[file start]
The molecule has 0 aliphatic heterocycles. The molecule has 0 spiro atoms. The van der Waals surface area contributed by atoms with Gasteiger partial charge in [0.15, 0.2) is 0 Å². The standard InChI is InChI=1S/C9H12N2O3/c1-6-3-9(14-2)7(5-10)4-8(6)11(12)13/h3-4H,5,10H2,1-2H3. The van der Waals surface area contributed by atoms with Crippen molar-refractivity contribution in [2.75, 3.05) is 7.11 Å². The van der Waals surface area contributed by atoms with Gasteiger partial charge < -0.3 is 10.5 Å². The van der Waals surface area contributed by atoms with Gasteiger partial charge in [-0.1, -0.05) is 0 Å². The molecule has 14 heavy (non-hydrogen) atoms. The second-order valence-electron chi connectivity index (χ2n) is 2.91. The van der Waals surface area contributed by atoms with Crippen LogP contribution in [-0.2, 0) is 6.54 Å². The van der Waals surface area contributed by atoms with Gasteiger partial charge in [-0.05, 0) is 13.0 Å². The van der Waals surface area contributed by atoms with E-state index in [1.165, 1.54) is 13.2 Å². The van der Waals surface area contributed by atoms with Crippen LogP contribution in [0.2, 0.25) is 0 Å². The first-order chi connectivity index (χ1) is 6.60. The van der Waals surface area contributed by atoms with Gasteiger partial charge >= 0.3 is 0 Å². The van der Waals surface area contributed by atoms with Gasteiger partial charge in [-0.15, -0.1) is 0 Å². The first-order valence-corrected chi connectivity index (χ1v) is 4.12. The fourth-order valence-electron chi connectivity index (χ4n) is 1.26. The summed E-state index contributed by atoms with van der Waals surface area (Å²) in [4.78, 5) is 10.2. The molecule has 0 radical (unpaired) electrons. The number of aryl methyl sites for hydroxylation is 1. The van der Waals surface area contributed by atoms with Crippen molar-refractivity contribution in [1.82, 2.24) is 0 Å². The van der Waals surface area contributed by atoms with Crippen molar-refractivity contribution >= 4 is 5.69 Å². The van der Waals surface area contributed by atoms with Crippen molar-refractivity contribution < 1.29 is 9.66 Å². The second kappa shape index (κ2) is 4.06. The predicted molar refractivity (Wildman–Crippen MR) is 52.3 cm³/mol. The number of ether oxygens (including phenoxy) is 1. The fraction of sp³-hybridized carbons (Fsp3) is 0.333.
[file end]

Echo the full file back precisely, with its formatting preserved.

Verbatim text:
The molecule has 0 aliphatic heterocycles. The molecule has 0 spiro atoms. The van der Waals surface area contributed by atoms with Gasteiger partial charge in [0.15, 0.2) is 0 Å². The standard InChI is InChI=1S/C9H12N2O3/c1-6-3-9(14-2)7(5-10)4-8(6)11(12)13/h3-4H,5,10H2,1-2H3. The van der Waals surface area contributed by atoms with Crippen molar-refractivity contribution in [2.75, 3.05) is 7.11 Å². The van der Waals surface area contributed by atoms with Gasteiger partial charge < -0.3 is 10.5 Å². The van der Waals surface area contributed by atoms with Gasteiger partial charge in [-0.1, -0.05) is 0 Å². The molecule has 14 heavy (non-hydrogen) atoms. The second-order valence-electron chi connectivity index (χ2n) is 2.91. The van der Waals surface area contributed by atoms with Crippen LogP contribution in [-0.2, 0) is 6.54 Å². The van der Waals surface area contributed by atoms with Gasteiger partial charge in [-0.05, 0) is 13.0 Å². The van der Waals surface area contributed by atoms with E-state index in [1.165, 1.54) is 13.2 Å². The van der Waals surface area contributed by atoms with Crippen LogP contribution in [0.2, 0.25) is 0 Å². The first-order chi connectivity index (χ1) is 6.60. The van der Waals surface area contributed by atoms with Gasteiger partial charge >= 0.3 is 0 Å². The van der Waals surface area contributed by atoms with Gasteiger partial charge in [-0.15, -0.1) is 0 Å². The first-order valence-corrected chi connectivity index (χ1v) is 4.12. The fourth-order valence-electron chi connectivity index (χ4n) is 1.26. The summed E-state index contributed by atoms with van der Waals surface area (Å²) in [4.78, 5) is 10.2. The molecule has 0 radical (unpaired) electrons. The number of aryl methyl sites for hydroxylation is 1. The van der Waals surface area contributed by atoms with Crippen molar-refractivity contribution in [1.82, 2.24) is 0 Å². The van der Waals surface area contributed by atoms with Crippen molar-refractivity contribution >= 4 is 5.69 Å². The van der Waals surface area contributed by atoms with Crippen molar-refractivity contribution < 1.29 is 9.66 Å². The second kappa shape index (κ2) is 4.06. The predicted molar refractivity (Wildman–Crippen MR) is 52.3 cm³/mol. The number of ether oxygens (including phenoxy) is 1. The fraction of sp³-hybridized carbons (Fsp3) is 0.333.